As a trainer, your role is to maximize learning. In Module Two, you will learn delivering a course can be hard work. It requires preparation and careful planning. You need to invest time before, during, and after the delivery. After all the effort you have gone through, if your students don’t learn anything new or forget most of the lessons taught in the course shortly afterward, you might as well not bother with the training at all.
To deliver a useful training course, you should consider the seven most important principles of learning. You will learn those principles in the course. Without keeping these critical principles in mind, you risk delivering a poor course, alienating your students from the training subject, and wasting your own time in the process.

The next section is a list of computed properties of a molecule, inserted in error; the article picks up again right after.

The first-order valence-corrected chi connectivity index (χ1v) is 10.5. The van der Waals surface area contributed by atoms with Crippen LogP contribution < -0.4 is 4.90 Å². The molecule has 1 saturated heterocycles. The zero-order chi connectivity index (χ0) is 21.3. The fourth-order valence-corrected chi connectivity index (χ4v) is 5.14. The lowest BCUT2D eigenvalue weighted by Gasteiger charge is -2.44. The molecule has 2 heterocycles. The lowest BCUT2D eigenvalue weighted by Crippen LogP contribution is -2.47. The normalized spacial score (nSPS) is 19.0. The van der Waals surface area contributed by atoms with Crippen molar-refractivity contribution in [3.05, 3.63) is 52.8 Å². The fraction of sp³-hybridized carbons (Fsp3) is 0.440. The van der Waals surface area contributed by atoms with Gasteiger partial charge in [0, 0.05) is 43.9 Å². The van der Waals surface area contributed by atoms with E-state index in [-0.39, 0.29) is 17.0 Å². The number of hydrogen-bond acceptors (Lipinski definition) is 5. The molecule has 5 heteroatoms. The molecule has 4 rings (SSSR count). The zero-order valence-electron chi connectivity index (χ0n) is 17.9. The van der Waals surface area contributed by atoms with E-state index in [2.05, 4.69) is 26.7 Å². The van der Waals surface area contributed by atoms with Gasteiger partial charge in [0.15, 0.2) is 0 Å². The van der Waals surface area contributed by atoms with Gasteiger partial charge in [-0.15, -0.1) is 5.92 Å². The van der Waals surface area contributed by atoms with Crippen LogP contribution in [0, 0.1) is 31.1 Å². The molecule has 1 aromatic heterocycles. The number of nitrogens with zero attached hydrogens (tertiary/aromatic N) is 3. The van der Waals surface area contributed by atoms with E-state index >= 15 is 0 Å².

Developing and Managing Your Training Program
A good training program has a structure and logic that promotes understanding within the organization and should continue throughout its life. It should include initial training for new staff and professional development for veteran staff to allow the organization to grow and change for the better.
In Module Three, you will learn a training plan: is the overall goals, learning objectives, and activities to develop, conduct, control, and evaluate instructions the trainer provides for users, operators, administrators, and support staff who will use, operate, and support the company.
Training materials are any resources created to support training, including the documentation associated with the deployment of the business product to include:
- instructor and student guides,
- audio-visual aids, and
- computer-based or other media used to disseminate the training to the target audience in need of the instruction.